Business: The Christmas shopping season will be different with JC Penney’s departure at Mount Berry Mall and the addition of East Bend retailers. What to expect five months out.

Business: The Christmas shopping season will be different with JC Penney’s departure at Mount Berry Mall and the addition of East Bend retailers. What to expect five months out.

Store liquidation sale began on Friday at Rome’s JC Penney at Mount Berry Mall. Hometown photo.

By Natalie Simms
nsimmshh@att.net

Rome’s retail landscape has seen several changes in recent years with the closures of Sears, Kmart, Payless Shoes Source, Pier 1 Imports and now the going-out-of-business sale at JC Penney. With changes ahead at Mount Berry Mall, plus the construction of the East Bend development bringing some 20 to 28 new retailers and restaurants to the area, there will be different shopping options this Christmas season.

The store liquidation sale began at JC Penney on Friday with permanent closure when the sale is completed, which is expected to take 10-16 weeks, according to Penney Communication Manager Kristen Bennett.

The closure will leave another big vacancy at the mall which saw the end of the Sears ‘wing’ in March 2016 that remains empty. Mall owner Hull Property Group hopes a new initiative called the American Dream Project will bring new growth to Rome.

“Retail is always changing and with a growing number of national retailers closing stores, we are experiencing another shift. But when one door closes, another opens and we are presented with an opportunity to reimagine the mall,” says Coles Doyle, the company’s marketing director.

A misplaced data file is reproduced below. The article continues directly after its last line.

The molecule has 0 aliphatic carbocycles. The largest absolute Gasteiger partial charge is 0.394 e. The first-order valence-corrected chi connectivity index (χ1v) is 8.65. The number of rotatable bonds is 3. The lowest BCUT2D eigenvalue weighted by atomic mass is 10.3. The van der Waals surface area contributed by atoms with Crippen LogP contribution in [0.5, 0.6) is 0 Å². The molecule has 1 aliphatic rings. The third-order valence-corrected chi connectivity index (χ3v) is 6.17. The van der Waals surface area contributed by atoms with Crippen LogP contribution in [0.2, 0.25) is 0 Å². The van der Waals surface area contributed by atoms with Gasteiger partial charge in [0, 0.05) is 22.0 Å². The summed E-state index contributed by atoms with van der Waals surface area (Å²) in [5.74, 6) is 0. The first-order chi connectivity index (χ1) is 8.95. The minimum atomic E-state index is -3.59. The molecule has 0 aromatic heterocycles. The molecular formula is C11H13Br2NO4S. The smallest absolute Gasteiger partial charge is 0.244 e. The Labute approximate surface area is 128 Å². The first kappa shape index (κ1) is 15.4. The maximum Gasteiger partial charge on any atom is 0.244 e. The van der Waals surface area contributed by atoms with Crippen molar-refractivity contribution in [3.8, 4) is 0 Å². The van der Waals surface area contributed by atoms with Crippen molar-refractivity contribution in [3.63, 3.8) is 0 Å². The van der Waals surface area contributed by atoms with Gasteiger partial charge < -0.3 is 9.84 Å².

“We know the community wants to have a strong mall and that there are many businesses thriving in Rome. We see the future of retail in small markets as being much more community-based. Regional and local businesses can fill the retail void left by national chains with locally owned specialty shops, boutiques, healthcare or fitness facilities, maker spaces, bakeries, other food ventures and more.

“There are a number of other kinds of experiences and businesses that can benefit from a physical presence and we are looking forward to reimagining the traditional mall.”

The American Dream Project is a small business initiative Hull created to help encourage small business success in small markets by connecting entrepreneurs with brick-and-mortar spaces, says Doyle.

“The mall has a lot to offer and we have some really great spaces. We want to work within the community to bring new concepts and ideas to the mall and the American Dream Project helps connect local businesses with the perfect physical space,” she says.

“As part of the initiative we have created a lot of tools and opportunities that can help a small business achieve success – whether they are opening their first storefront or expanding to their next location.”

This Christmas shopping season, Hull will host a pop-up contest to search for the ‘Next Great Pop-Up Shop’ as part of the American Dream Project initiative in Rome. Applications will go live in July and local businesses can apply to pilot a storefront for six weeks in November and December rent-free.